Lee's first feature in eight years, based on a short story by Haruki Murakami, centers on an aimless writer named Lee Jong-su (Yoo Ah-in), and boasts a strong performance by Steven Yeun. The film won the FIPRESCI Prize at Cannes in May.

  • 'Champions'

    DIRECTOR Javier Fesser

    Spain's top box office hit of 2018, the comedy stars Javier Gutierrez as an arrogant basketball coach who must lead a team of players with disabilities in order to complete his community service.

  • 'Border'

    DIRECTOR Ali Abbasi

    Two trolls find love in this offbeat update of Nordic folklore, adapted from the novel by Let the Right One In writer John Ajvide Lindqvist.

  • 'Eldorado'

    DIRECTOR Markus Imhoof

    The doc connects Europe's current refugee crisis to events from Imhoof's postwar childhood.

  • 'The Great Buddha +'

    DIRECTOR Hsin-yao Huang

    Documentarian Huang's darkly funny contemplation of the gap between Taiwan's haves and have-nots follows a security guard as he vicariously enjoys the exploits of the company's lothario boss via his car's dashcam.

  • 'Malila: The Farewell Flower'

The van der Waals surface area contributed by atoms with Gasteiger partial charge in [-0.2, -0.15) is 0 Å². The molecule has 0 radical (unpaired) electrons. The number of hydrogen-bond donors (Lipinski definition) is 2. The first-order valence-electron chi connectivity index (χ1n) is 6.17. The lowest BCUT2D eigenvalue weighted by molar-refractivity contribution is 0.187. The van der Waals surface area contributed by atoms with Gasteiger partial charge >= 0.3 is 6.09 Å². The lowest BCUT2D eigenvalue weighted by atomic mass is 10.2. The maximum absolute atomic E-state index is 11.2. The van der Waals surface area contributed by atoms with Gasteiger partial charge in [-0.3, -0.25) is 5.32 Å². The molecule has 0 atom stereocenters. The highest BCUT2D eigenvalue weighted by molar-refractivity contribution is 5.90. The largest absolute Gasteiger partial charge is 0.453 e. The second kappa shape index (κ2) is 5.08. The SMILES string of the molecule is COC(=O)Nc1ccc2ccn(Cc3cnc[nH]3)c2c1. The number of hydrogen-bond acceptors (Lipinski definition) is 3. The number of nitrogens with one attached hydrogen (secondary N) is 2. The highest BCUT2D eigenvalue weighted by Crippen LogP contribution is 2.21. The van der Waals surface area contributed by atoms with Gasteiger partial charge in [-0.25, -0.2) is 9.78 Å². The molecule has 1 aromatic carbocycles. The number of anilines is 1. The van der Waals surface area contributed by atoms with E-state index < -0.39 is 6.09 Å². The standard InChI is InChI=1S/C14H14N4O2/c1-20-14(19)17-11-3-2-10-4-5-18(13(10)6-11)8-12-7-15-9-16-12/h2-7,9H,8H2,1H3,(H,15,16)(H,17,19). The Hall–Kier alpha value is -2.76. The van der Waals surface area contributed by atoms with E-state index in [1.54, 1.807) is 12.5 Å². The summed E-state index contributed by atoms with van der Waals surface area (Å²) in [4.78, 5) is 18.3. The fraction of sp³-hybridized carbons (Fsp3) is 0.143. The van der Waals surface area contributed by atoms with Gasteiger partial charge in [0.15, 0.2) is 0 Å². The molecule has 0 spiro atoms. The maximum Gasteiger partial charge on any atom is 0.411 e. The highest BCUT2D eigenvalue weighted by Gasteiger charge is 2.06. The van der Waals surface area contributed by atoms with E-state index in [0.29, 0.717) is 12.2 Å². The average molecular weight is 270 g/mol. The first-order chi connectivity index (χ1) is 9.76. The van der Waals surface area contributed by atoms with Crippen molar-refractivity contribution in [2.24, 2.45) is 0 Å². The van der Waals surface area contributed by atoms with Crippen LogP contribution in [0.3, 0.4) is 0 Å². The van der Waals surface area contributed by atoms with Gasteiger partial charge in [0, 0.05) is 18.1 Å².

DIRECTOR Anucha Boonyawatana

    In this gay romance, a terminal cancer patient finds solace in creating intricate Bai Sri ornaments from banana leaves and jasmine flowers, a metaphor for life's impermanence.

  • 'Beauty and the Dogs'

    DIRECTOR Kaouther Ben Hania

    Leaping from documentary to fiction, Ben Hania chronicles one terrible night across nine chapters. When a student is brutally raped by a number of Tunisian policemen, she must choose whether to stay silent or report the crime.

  • 'The Wild Pear Tree'

    DIRECTOR Nuri Bilge Ceylan

    The Palme d'Or-winning director of Winter Sleep interrogates his country's plight through this coming-of-age tale of a budding novelist torn between his father's generation and a different, uncertain path.